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You Think You’ve Sprained Your Ankle! Now What?

Maybe you turned your ankle the wrong way while you were rock climbing, or you simply took a misstep off a curb; whatever happened, your ankle is throbbing, swollen, and you feel like you can hardly move it. You’re pretty sure you’ve sprained it. Now what?

Here’s a look at some important information that can help you determine whether or not you really sprained your ankle, and if so, what you should.

What is a Sprain?

A sprain occurs when ligaments become torn or stretched. The ligaments join bones together at a joint and prevent them from shifting out of place. The ankle is the body part that is most commonly affected by sprains. These injuries can occur when you “roll” your ankle in the wrong direction when you twist it too far, or when the joint is forced from its natural position.

Signs of a Sprained Ankle

Ankle sprains range in severity and categories in different degrees: first, second, and third.

  • First degree. A first-degree sprain occurs when the ligaments in the ankle have been overstretched, but they haven’t been torn. The symptoms of this type of sprain include:
    • Slight pain
    • Very little or no swelling
    • Slight instability
    • Mild stiffness
    • Slight difficulty with walking
  • Second degree. With this type of sprain, the ligament is partially torn. A second-degree sprain is the most common. Symptoms include:
    • Swelling an stiffness
    • Moderate to severe pain
    • Bruising
    • Instability in the joint
  • Third degree. The most severe and least common of all ankle sprains, a third-degree sprain usually involves a complete rupture or tear of the ligament. Symptoms include:
    • Intense pain
    • Severe swelling
    • Joint instability
    • Loss of motion
    • Bruising

Diagnosing a Sprained Ankle

Ankle sprains are usually self-diagnosable, but you should seek medical treatment, especially if you believe you have sustained a second or third-degree sprain. A doctor will examine the injury, ask questions about how your injury occurred and may ask you to try to move your ankle or put weight on it. An X-ray may also be ordered to rule out a fracture or a break.

Treating an Ankle Sprain: The RICE Approach

Most medical professionals recommend following the RICE approach for treating an ankle sprain. This approach includes:

  • Rest. Avoid strenuous activities that put unnecessary strain on your ankle. However, to encourage faster healing, you should try to engage in some mild exercises that to stretch the ligaments. Be mindful though; if you experience any pain, don’t proceed.
  • Ice. Apply ice to the affected area. Doing so can help reduce swelling and pain. You can either fill a bag with ice or apply a cold pack, but make sure that you don’t apply it directly to the ankle; instead, wrap it with a towel. Ice the ankle for no longer than 15 minutes, and do so once every hour.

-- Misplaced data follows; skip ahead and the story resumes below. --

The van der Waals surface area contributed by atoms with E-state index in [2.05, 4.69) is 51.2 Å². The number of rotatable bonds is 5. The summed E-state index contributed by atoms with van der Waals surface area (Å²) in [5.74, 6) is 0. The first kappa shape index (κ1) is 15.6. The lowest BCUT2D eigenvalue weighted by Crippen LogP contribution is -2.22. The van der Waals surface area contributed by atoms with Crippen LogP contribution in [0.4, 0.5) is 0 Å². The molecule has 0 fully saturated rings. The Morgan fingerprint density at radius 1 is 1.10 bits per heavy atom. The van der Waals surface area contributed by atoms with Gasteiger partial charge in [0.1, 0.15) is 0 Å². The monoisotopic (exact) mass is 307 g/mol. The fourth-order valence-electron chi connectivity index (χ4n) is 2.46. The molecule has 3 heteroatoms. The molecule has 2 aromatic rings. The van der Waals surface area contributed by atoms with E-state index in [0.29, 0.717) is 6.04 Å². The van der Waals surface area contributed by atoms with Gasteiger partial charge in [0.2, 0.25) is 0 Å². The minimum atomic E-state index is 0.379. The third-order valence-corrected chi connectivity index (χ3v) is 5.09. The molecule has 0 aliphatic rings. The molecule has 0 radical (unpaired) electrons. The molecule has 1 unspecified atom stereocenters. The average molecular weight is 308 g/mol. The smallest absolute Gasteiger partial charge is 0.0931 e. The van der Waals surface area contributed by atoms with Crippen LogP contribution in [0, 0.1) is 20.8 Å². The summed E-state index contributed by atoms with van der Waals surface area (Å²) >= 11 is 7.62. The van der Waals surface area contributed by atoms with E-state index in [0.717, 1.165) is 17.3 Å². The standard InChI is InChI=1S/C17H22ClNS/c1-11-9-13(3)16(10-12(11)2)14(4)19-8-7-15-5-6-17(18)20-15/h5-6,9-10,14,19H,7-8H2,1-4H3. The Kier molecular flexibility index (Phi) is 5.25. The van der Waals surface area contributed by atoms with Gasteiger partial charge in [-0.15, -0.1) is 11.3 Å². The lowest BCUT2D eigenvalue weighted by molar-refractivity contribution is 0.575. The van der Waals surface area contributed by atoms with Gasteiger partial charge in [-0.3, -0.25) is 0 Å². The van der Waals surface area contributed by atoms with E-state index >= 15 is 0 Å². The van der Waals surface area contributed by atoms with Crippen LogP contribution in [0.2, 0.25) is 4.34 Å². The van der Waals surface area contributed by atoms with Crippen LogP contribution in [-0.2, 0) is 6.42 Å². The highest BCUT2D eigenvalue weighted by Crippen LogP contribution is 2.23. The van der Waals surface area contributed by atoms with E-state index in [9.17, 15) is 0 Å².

• Compression. Wrap an ace bandage around the ankle to stabilize it. The compression from the bandage can also alleviate swelling. Wrap the bandage so that it’s snug, but not too tight that you experience numbness.
  • Elevation. Elevate your ankle so that it is positioned above your heart to reduce pain and swelling. Use a pillow to prop your ankle up as often as possible.

If you are experiencing extreme pain, try taking an over-the-counter pain reliever, such as aspirin or acetaminophen.

Will a Brace or Cast be Necessary?

Typically, a cast is not necessary for an ankle sprain. However, if the sprain is severe, if you have injured your ankle in the past, or if you have any underlying health conditions that could impact healing, a brace may be recommended. A brace will stabilize the bones and ligaments, preventing them from moving and providing an extra layer of protection. It can also help to alleviate pain and reduce the time it takes to heal. There are several types of braces that can be used to treat an ankle sprain. These braces usually feature a padded interior and a hard exterior.

Will Crutches be Necessary?

If your sprain is severe, putting weight on it will be quite painful. Crutches will allow you to move around without putting excess strain on the injury and worsening it. Your doctor or a physical therapist can provide you with crutches, but make sure that they are made of durable material, that they are fitted to your height, and that they offer padding for your hands and under your arms.

Regaining Use

When you can resume normal activities depends on the severity of your sprain. In first degree cases, your doctor may suggest you start using it a few days after the injury. If it’s more severe, you may be off your foot for several weeks. Make sure you have clearance from your doctor before you start using it and that you use extreme caution. Putting too much strain on the ankle after a sprain could increase the risk of another, more severe injury.

Preventing Future Injuries

Once an ankle has been sprained – particularly if the sprain is bad – you are at an increased risk of injuring it again. The damaged ligaments have been weakened, which makes you more susceptible to future strains and sprains.

To avoid re-injuring your ankle, it’s important to practice strengthening exercises. A physical therapist can devise a customized treatment plan to strengthen your ankle and reduce the risk of future injuries.

If you have sprained an ankle, it’s important to take care of it. Dismissing the injury or using it before it has fully healed can lead to more severe and painful injuries down the road. Our physical therapists can provide you with all of the tools and education that you need to speed up your recovery and ensure that your sprained ankle heals the right way. Contact our office to set up a consultation today! We’ll be more than happy to assist you!